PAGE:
Nintendo Replaces Grandma’s Broken Game Boy (Proving Customer Support Isn’t Always Bad)
A 95-year-old Tetris-loving grandma had Nintendo come to her rescue when her trusty Game Boy gave up the ghost after years of service.
Almost everyone reading this will have had some sort of infuriating run-in with a customer service department. Whether it be the arduous process of being passed from person to person as no one knows how to resolve your problem, or not getting the chance to speak to a person at all. The last thing anyone wants to do when something breaks is to rely on the customer support of the company that produced the product.
Hopefully, this tale will restore some faith in customer service, or at least Nintendo’s customer support branch. Playing video games is for people of any age, and don’t let anyone tell you any different. Should anyone try to, tell them the tale of a Japanese grandmother who played Tetris all the way up until she passed away at the age of 99.
A few years prior to her passing, at the age of 95, the elderly gamer ran into a problem. Her Game Boy stopped working. Her daughter Kuniko Tsusaka attempted to find a replacement but due to the age of the console by that point, she failed in her quest. However, her son informed her of Nintendo’s customer support, so Kuniko turned to the creators of the console for help, explains Kotaku.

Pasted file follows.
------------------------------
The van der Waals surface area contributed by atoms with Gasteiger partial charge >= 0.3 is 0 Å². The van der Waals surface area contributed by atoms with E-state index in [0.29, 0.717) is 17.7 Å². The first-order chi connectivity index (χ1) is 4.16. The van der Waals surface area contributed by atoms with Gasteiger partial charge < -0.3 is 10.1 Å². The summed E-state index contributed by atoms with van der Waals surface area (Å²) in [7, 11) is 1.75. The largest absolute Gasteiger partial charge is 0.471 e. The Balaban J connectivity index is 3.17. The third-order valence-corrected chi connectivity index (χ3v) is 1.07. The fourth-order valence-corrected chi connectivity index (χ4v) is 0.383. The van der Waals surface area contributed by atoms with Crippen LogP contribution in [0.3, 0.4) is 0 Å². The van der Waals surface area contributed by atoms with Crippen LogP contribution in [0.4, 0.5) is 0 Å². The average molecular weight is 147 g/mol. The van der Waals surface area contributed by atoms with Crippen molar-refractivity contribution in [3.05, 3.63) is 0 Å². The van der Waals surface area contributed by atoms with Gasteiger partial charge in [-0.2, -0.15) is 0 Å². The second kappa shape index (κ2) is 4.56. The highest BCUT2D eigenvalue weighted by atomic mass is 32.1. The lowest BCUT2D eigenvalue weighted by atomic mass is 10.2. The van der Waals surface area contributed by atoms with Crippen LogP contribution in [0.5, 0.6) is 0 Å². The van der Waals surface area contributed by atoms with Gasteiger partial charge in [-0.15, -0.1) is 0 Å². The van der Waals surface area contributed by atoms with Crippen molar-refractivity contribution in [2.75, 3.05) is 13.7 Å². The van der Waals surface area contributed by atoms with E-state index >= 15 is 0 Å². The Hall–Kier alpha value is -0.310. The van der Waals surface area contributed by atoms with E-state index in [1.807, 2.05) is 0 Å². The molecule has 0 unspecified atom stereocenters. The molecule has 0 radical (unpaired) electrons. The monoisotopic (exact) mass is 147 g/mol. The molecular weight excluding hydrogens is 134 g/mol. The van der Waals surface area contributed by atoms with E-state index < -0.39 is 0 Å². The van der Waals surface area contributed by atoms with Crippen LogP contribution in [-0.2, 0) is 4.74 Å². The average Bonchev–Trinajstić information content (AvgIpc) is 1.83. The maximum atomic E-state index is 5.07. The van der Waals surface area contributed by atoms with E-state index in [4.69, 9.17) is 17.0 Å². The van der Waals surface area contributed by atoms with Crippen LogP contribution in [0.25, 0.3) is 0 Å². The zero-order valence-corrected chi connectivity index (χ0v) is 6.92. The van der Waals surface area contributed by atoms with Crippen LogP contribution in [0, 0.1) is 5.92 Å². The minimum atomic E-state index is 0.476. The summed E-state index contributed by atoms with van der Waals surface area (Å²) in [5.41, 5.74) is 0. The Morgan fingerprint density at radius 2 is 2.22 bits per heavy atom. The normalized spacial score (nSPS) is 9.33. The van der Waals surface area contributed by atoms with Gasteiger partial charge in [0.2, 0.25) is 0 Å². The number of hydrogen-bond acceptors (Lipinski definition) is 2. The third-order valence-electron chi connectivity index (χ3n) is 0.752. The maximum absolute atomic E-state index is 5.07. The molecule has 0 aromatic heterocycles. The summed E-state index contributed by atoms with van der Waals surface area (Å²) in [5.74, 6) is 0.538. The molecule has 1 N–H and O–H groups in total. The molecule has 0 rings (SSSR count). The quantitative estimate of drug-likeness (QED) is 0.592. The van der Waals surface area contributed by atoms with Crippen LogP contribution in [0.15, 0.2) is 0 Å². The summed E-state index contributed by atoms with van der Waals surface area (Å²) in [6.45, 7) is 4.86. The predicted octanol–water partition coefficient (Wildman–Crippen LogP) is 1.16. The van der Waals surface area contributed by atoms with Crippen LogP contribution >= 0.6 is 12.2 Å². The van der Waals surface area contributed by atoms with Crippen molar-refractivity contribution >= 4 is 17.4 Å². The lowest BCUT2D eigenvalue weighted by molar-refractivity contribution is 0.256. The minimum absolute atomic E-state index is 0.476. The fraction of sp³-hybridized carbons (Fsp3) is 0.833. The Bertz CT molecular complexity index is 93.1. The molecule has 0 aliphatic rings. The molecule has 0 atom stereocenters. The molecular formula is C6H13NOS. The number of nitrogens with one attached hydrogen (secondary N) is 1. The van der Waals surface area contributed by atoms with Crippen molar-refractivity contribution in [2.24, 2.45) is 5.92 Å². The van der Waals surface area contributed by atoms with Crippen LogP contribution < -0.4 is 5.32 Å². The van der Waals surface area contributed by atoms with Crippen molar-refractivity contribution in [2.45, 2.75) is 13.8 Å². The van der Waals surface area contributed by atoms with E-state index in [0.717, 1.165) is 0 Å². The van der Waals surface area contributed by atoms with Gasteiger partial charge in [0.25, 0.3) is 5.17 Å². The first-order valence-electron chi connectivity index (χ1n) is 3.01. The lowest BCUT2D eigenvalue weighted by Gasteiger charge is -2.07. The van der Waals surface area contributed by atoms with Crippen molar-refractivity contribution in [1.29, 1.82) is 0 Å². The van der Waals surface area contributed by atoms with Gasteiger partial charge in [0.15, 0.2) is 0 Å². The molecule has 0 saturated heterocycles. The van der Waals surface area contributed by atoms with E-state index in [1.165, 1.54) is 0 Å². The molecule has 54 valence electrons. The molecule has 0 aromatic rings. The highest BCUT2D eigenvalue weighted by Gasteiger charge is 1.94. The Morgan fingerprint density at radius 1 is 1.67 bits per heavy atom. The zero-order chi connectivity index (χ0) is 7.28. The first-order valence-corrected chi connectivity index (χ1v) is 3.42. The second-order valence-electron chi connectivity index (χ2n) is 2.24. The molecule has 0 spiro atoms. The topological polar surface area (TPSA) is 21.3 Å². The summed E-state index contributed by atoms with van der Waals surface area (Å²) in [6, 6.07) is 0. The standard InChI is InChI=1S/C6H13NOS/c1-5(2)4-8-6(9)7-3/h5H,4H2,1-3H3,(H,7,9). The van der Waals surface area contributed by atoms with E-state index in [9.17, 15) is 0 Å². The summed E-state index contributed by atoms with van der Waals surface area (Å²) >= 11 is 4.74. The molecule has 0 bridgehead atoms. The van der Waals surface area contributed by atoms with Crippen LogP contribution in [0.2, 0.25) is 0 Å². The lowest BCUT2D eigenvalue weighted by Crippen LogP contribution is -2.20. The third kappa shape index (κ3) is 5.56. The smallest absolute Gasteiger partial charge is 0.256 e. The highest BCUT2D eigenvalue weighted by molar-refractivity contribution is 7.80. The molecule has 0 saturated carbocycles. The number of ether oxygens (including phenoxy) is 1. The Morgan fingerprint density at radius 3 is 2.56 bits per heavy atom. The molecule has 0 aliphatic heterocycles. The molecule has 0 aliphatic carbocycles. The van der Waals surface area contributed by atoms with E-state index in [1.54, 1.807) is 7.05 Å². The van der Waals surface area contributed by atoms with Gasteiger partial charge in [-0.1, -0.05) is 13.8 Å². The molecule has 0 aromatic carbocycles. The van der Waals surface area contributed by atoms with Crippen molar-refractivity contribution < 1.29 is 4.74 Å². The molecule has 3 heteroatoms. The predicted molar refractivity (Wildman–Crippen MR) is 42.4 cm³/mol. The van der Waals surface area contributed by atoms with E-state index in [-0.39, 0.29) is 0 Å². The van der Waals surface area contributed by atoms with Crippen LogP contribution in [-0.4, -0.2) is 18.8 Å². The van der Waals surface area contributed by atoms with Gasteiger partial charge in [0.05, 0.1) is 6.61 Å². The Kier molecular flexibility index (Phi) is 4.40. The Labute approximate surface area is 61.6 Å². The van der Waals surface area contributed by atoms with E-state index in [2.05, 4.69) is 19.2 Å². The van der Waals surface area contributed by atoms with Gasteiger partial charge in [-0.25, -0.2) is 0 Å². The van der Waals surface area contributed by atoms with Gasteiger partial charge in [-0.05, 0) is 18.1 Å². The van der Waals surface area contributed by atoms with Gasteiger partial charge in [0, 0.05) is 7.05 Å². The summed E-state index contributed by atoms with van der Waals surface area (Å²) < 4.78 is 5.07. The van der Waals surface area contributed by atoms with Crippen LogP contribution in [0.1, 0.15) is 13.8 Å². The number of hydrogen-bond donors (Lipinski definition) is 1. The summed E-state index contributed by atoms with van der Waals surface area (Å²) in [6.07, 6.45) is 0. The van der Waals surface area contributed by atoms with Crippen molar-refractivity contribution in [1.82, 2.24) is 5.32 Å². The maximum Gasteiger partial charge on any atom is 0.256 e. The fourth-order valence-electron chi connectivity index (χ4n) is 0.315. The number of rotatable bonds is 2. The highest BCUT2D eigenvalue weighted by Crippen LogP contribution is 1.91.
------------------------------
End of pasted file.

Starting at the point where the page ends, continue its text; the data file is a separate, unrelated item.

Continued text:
The trouble is, Kuniko misunderstood her son. Although he described Nintendo’s support as being “kami taiou” (god support), she thought he said, “kami” (paper). With that misunderstood information in mind, Kuniko packaged up her mom’s Game Boy along with a note and sent it off to Nintendo customer support.
Less than a week later, Kuniko received a response. Nintendo was unable to fix her mother’s Game Boy as they didn’t have the parts to do so. However, they did manage to find a brand new Game Boy in the warehouse which they sent to her as a replacement. That meant Kuniko’s mom could spend the rest of her days playing Tetris thanks to the kindness of Nintendo. A heartwarming story, and one that makes us want to join Nintendo’s customer support team, although our Japanese is a little rusty.
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